In some cases, as during the recent visit to Japan, the dissonance between the Indian and Japanese governments' understanding of the consequence of "if India tests a nuclear device" was beautifully managed in the media. reported that Indian officials insisted that the historic nuclear deal between the two countries - historic, because it has taken eight years since India and the US pushed the Nuclear Suppliers Group to give India an exception - did not preclude India from testing a nuclear device. But according to Japanese officials, NDTV added, all bets were off if India did such a thing. Indeed, all nuclear cooperation would immediately cease. The truth, as always, lies somewhere in between. In the English translation of the separate note called "Views and Understanding," signed as an additional document alongside the nuclear deal, the language banning nuclear testing is not explicit.

India, which conducts its foreign policy in English, will go by this interpretation of the note. But in the Japanese translation, which the Japanese employ in the domain of foreign policy as well as in their parliament, there is an explicit reference to the termination of the nuclear deal if India conducts a nuclear test. This is the interpretation that the Japanese parliament will ratify, whatever else the Indian government says. Both nations agree that the chances of India going nuclear are less than minimal - which is why both India and Japan won't publicly acknowledge the small print and the different interpretations both have agreed upon.

So here is what Modi and his domestic policy teams should learn from the Foreign Office, especially in the management of crises. First, preparation is important. So even if secrecy was the key in the banning of the high currency notes, the government should have anticipated and worked overtime to allay the trouble to people.

Second, constantly explain the nature of your message. One of the biggest problems with the black money ban has been the terrible messaging. The government has allowed the negativity to run ahead of the benefits. Instead, it should have acknowledged the short-term pain, but kept focusing on the bigger positive picture.

India and Japan signed a civilian nuclear agreement during PM Narendra Modi's visit last week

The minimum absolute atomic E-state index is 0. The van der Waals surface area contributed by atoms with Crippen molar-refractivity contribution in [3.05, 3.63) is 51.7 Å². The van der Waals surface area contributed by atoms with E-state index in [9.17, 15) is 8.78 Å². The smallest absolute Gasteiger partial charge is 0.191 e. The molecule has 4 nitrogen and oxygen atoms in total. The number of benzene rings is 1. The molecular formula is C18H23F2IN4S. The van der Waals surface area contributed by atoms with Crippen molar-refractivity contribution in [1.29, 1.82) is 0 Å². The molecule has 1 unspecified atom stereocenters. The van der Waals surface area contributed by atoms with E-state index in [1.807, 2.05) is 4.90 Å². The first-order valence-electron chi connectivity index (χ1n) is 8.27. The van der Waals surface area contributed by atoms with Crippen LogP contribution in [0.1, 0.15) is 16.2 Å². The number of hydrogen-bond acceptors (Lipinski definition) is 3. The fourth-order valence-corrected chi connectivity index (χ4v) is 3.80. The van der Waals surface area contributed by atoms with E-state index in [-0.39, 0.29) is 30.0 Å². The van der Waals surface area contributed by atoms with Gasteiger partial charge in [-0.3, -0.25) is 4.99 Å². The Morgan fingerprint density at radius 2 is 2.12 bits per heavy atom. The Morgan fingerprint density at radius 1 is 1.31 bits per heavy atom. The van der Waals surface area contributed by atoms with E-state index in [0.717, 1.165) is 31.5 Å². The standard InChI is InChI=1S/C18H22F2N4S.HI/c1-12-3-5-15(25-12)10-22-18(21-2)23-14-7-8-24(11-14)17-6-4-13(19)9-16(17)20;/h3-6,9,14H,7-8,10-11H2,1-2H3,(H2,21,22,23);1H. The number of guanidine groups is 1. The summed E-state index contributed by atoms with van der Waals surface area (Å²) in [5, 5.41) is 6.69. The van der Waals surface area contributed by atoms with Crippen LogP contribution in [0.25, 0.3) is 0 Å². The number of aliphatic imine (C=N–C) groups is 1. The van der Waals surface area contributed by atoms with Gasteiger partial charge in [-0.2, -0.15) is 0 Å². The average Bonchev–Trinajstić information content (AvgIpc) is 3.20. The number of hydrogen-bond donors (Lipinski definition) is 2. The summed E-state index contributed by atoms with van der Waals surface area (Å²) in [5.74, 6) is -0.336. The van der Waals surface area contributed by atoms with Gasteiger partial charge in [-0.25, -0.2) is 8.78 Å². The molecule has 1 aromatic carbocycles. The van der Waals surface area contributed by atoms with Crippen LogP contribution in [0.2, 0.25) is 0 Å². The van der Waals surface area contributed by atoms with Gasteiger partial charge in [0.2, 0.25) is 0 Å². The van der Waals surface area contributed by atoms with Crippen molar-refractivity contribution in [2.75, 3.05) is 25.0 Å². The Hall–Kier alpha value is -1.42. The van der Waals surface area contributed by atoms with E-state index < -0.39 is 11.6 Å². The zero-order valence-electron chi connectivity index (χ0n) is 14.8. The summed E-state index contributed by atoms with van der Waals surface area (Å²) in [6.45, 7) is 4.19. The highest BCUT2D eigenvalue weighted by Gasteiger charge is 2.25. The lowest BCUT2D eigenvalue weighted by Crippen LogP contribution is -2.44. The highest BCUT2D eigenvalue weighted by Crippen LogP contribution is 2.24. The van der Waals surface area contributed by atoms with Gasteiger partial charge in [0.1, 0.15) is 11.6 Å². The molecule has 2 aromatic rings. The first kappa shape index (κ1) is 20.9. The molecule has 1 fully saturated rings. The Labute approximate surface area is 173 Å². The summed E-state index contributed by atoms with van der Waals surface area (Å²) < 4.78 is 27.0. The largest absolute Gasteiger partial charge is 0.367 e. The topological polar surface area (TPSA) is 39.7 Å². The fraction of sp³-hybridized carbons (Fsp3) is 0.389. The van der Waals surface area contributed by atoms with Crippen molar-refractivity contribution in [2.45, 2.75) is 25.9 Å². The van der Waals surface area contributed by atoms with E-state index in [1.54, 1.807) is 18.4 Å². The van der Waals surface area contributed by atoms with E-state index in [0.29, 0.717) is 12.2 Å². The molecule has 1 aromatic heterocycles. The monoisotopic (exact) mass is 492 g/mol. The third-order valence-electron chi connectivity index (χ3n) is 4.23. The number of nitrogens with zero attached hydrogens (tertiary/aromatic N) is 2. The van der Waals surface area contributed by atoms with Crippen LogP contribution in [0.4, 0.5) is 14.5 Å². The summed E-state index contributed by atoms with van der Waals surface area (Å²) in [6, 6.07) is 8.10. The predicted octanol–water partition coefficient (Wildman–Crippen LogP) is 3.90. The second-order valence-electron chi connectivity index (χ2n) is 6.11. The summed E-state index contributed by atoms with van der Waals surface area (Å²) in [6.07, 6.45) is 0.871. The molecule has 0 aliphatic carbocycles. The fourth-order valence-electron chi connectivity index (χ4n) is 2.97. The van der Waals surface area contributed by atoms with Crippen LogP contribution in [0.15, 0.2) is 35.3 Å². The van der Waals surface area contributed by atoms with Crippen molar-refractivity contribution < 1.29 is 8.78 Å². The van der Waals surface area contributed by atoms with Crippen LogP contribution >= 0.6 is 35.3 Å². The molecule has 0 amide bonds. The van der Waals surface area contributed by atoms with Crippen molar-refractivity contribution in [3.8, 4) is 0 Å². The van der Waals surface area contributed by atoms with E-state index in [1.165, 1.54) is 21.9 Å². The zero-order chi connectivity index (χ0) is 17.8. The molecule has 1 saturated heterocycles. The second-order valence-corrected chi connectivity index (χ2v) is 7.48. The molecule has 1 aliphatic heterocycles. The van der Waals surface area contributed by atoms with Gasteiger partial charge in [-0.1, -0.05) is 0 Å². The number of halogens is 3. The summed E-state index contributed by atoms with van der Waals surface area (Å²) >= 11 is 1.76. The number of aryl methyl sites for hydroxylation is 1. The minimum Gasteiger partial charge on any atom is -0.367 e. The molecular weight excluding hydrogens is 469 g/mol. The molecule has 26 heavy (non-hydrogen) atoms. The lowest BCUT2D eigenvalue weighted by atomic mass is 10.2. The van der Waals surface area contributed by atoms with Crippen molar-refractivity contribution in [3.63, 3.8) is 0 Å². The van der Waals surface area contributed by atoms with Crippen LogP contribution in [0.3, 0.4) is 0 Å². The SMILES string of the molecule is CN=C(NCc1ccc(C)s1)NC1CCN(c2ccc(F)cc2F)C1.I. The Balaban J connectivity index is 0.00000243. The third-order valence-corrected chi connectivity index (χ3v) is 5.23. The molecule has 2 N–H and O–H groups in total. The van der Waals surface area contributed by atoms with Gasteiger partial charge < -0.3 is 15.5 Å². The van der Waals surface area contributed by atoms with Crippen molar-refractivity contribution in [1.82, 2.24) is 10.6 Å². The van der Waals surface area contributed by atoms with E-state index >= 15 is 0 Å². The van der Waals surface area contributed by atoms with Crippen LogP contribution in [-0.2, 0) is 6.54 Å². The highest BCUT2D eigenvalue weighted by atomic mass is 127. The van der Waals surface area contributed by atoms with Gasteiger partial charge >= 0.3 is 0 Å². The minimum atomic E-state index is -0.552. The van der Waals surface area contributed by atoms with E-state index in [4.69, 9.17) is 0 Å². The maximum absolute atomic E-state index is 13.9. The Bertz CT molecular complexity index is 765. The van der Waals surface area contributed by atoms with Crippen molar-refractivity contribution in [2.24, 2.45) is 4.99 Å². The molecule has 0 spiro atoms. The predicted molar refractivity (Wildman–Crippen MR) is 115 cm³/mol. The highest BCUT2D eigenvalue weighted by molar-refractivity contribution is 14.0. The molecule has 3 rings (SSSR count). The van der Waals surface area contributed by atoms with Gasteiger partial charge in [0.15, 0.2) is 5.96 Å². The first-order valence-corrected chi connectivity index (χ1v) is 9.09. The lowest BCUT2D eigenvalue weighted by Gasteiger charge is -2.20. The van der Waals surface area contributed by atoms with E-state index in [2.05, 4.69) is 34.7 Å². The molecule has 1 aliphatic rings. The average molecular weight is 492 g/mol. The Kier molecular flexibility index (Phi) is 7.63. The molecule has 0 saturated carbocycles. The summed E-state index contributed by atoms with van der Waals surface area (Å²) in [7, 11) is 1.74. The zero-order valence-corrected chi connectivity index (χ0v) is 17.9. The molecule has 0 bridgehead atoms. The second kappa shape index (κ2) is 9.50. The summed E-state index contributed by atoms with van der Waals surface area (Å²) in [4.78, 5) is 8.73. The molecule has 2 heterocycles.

For example, the termination of economic cooperation with Japan in case India conducts nuclear tests, a very significant feature, was downplayed by the Ministry of External Affairs, but it kept hammering home the benefits of the historic nuclear deal with Japan.

Third, Prime Minister Narendra Modi should have reached out to his opponents across the political spectrum from Congress president Sonia Gandhi to NCP leader Sharad Pawar as well as all those going to the polls in Uttar Pradesh, Punjab and Goa. That would help in allaying the suspicion that while the BJP put its unaccounted-for money into bank accounts on the eve of several state elections, the main opposition parties have been dealt a body blow.

Just like his predecessor, Atal Behari Vajpayee, who called his political opponents after the nuclear tests were carried out on May 11, 1998 - so that they couldn't attack his decision, post-facto - Modi should have attempted to explain his black money war to other political leaders.

Perhaps, as he wipes his tears on his shirt-sleeve, the PM could reach for his cellphone, phone Mrs Gandhi and invite her to join the war against black money. Whether or not she takes his call is a moot point. The fact that he tried would be the important thing.

(Jyoti Malhotra has been a journalist for several years and retains an especial passion for dialogue and debate across South Asia.)

Disclaimer: The opinions expressed within this article are the personal opinions of the author. The facts and opinions appearing in the article do not reflect the views of NDTV and NDTV does not assume any responsibility or liability for the same.